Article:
Well, it gets cooler 😎 Did you know that if you catch the egg right after it’s been laid and still wet you can change the exterior color back to it’s default white? However, once it is dry and the egg is set, no amount of washing, rubbing or spit shining will change the color of the egg.
Do you have a hot topic about chickens you’re just itching to find out? Let us know, we’d love to answer it for you.
Keep your Horses healthy, as they transition to pasture this Spring.
Oh, hey. It’s Abby! You know what I love just as much as chickens? My horses! Yes, my horses (and my pet cow, Betsy. However, that’s a completely different story I’m not about to get into yet). I’ve got four, fantastic steads that have been yearning for the spring weather to arrive and their itch heavy coats to shed out. What’s even more important is their winter forage, grain, and workouts are changing as the pasture is growing and the workouts get more regular/longer.
I’m here to talk about some important nutrition steps to help out with any situation you and your horse are in! First of all, every horseman’s (horsewoman) situation is different. Some just have a dry lot all year around, some have pasture turn out, some are pasture summer and dry lot winter, and some have a stall barn with regular turnout/workouts. Whatever the case may be, most horses need feeding changes from winter to spring! Most horse owners know that switching from hay to fresh green pasture could pose a threat to a horse’s digestive system and can cause laminitis and or colic… But why? Well, lets dive a little bit deeper. In the spring when the days are warm and the nights are chilly, the grass produces more sugars to grow. The grass produces and burns the sugar in the day time when it’s sunny to grow and when it gets cold at night, the grass stores the sugar and it accumulates till the day time. This can cause your pasture grass to have high sugar levels.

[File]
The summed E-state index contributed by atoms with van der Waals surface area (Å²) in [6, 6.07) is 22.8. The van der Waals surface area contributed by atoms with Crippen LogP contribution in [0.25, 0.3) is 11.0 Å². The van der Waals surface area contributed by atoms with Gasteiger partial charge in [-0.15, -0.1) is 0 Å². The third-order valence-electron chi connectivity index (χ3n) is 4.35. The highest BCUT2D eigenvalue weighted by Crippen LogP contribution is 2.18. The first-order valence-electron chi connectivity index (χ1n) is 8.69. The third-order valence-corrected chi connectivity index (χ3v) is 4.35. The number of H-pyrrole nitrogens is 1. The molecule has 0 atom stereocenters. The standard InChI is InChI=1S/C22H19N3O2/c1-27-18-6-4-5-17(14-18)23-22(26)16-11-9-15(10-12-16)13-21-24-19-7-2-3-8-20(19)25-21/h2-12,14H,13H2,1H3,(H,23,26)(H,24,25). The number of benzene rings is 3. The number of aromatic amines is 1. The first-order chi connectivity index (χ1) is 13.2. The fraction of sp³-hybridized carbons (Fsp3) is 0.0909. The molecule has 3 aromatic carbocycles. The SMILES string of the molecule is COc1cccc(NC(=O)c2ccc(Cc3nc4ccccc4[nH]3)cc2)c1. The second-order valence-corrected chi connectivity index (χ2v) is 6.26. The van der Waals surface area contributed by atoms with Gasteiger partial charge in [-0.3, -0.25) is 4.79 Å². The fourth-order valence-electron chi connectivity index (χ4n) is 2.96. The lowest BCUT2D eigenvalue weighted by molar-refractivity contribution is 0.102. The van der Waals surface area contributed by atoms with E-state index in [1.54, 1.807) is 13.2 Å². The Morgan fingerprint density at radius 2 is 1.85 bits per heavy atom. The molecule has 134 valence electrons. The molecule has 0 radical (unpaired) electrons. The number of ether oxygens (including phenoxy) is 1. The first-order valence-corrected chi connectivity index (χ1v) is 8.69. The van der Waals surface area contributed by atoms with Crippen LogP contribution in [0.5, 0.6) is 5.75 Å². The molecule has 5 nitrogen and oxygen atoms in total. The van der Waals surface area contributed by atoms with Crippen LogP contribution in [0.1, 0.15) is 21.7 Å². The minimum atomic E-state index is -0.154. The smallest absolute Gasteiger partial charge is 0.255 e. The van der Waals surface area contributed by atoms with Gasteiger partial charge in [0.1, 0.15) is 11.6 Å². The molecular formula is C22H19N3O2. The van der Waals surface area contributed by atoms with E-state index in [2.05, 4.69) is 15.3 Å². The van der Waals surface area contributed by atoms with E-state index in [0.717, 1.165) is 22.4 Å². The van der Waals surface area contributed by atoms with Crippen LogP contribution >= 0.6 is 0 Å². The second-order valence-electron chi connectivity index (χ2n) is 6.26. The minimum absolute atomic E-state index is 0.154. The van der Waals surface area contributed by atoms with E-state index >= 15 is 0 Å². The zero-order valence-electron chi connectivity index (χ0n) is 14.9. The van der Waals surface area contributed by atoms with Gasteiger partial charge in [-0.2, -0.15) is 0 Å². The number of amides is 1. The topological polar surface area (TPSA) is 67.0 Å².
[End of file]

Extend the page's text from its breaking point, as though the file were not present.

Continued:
Now, here is the kicker… Some pasture grasses when storing sugar at night they either store it as a starch or a fructan. What is that?! (My thoughts exactly) Fructan is similar to starch, the difference is that starch is comprised of strings of glucose molecules and is stored in the plan’s leaves. Fructan on the other hand consists of fructose and glucose and is stored in the plant’s stem. Both in high amounts are not good for horses. However, Fructan when consumed by horses gets processed in the horse’s hindgut through microbial fermentation. Excessive fermentation of fructan in the hindgut may trigger colic and or laminitis.
Okay, lets come back here for a minute and process all of this… To put it in perspective, if your grass contains 27% sugar and your horse is eating 20 lbs of pasture grass a day, that horse has eaten 5.4 pounds of sugar. 😲 WOW! No peppermints for you!So. whether you are partial or full time pasture feeding, it is always a good idea to start introducing your horse to fresh spring grass slowly. The recommended amount is 30-1 hour of grazing for the first day, then increase the time by 5-10 minutes each day till you get to 4-6 hours per day total.
At this point, your horse is fully adapted to the spring pasture life! As the summer hits, grasses slowly change in the amount of carbohydrates and sugar levels. Because your horses are on spring grass, they should be able to adapt to summer grass with a breeze (a summer breeze that it). You can get your pasture grasses tested at your local extension office. Stay tuned for part two for spring grain/workout feeds!